Many relationships have been determined to include special obligations between one party, often with power or the ability to exercise discretion that impacts on the other party, who may be vulnerable. Such relationships are often considered to be fiduciary in nature. The types of relationships that may be considered fiduciary are not limited, but they generally all involve the hallmarks of trust and vulnerability referred to above. Examples include lawyer and client, trustee and beneficiary, director and company, power of attorney and beneficiary and sometimes accountant and client.
A determination that a relationship is fiduciary in nature can have far reaching impacts. A fiduciary owes significant duties to the other party. These duties include duties of loyalty, good faith and the general requirement to put the other person’s interests first. The failure to perform such duties can result in damages, special costs, and exceptional abilities to enforce.
An example of such a relationship can be found in the case of KJA Consultants Inc. v. Soberman (2002), 17 C.C.E.L. (3d) 261. In this case, Soberman was a very important employee who basically ran the business for 14 years. He was the point man for virtually all the clients. To the public at large Soberman was KJA and he was determined to owe fiduciary duties to his employer. Management made no plans for his departure and no one else in the company knew the internal workings of the plaintiff. The owner’s health prevented him from stepping in when Soberman quit and that left the company very vulnerable.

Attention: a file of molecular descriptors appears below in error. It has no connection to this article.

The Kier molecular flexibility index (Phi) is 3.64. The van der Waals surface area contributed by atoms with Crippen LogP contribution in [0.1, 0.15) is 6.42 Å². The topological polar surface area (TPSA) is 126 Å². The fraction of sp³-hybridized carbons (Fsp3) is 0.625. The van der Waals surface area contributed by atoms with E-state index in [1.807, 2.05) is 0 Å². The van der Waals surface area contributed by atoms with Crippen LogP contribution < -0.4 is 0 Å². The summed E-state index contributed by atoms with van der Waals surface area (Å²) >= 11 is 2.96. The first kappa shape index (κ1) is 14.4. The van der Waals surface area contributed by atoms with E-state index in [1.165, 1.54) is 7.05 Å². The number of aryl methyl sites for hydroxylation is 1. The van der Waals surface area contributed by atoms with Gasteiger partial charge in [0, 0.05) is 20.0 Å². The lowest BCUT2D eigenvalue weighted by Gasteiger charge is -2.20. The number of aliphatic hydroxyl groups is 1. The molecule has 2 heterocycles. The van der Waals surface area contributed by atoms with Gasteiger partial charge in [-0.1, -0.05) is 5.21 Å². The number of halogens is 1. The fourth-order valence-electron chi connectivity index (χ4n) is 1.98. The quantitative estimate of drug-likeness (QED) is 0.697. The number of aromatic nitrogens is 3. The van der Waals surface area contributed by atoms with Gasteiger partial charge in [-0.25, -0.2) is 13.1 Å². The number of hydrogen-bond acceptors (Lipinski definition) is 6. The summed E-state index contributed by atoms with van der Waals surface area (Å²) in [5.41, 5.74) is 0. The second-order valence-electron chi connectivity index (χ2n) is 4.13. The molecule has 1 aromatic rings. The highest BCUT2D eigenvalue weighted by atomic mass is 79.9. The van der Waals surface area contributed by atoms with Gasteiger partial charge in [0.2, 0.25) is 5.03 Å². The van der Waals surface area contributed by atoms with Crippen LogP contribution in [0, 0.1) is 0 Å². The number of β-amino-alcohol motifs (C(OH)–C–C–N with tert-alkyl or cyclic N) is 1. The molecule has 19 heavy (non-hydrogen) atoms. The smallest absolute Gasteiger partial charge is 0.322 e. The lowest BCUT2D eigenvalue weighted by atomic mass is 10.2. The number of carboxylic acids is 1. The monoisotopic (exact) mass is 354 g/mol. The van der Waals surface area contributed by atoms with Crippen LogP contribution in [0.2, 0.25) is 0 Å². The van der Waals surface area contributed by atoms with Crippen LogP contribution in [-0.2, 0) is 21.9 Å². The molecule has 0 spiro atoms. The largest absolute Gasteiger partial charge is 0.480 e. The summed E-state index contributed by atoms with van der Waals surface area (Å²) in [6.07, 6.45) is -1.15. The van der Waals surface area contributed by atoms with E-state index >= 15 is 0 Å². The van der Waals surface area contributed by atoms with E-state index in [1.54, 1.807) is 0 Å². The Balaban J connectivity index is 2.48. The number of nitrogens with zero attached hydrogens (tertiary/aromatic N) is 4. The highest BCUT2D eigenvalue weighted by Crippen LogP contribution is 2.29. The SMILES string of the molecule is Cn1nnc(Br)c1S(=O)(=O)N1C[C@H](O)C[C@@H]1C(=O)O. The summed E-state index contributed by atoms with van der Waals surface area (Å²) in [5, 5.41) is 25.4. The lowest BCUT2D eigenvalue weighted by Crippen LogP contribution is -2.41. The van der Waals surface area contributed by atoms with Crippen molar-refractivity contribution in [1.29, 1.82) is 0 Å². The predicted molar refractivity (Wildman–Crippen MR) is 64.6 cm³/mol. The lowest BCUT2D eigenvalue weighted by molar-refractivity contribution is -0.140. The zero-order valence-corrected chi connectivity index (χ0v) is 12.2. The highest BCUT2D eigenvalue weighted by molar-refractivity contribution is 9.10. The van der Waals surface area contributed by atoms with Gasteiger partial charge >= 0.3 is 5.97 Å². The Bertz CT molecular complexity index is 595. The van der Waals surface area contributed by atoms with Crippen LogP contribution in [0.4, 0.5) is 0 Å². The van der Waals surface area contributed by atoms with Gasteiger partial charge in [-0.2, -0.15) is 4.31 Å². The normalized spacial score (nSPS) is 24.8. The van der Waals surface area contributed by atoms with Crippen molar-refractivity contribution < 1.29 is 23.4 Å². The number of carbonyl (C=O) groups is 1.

After Soberman quit, he sent a letter out to all KJA customers along with his brochure saying, “If I can be of assistance, please do not hesitate to call.”
At issue was whether Soberman, by virtue of having been such an important employee, was precluded from competing with his employer. Their contract did not contain a non competition clause, but KJA argued that in common law, Soberman was a “key Man” who owed fiduciary duties to his former employer which included a duty not to use knowledge he acquired by virtue of his position in order to take significant clients away.
The court found that Soberman’s direct solicitation of his former employer’s customers constituted a clear breach of his fiduciary duties and responsibility to KJA. The court based its decision on the fact that Soberman used his knowledge of KJA’s customers to target specific people within the customer organizations in order to get the business. That was a misuse of KJA’s confidential information.
The plaintiff succeeded in obtaining injunctive relief against its former employee and obtained orders preventing him from doing further new work for his former employer’s clients. The court also ordered Soberman not to further solicit customers or use confidential information. The law suit continued to determine the plaintiff’s claims for an order that Soberman disgorge profits.
This case demonstrates but one example of a fairly typical breach of fiduciary duty case. Wagner Sidlofsky LLP and its lawyers have substantial experience dealing with breach of fiduciary duty cases in numerous contexts.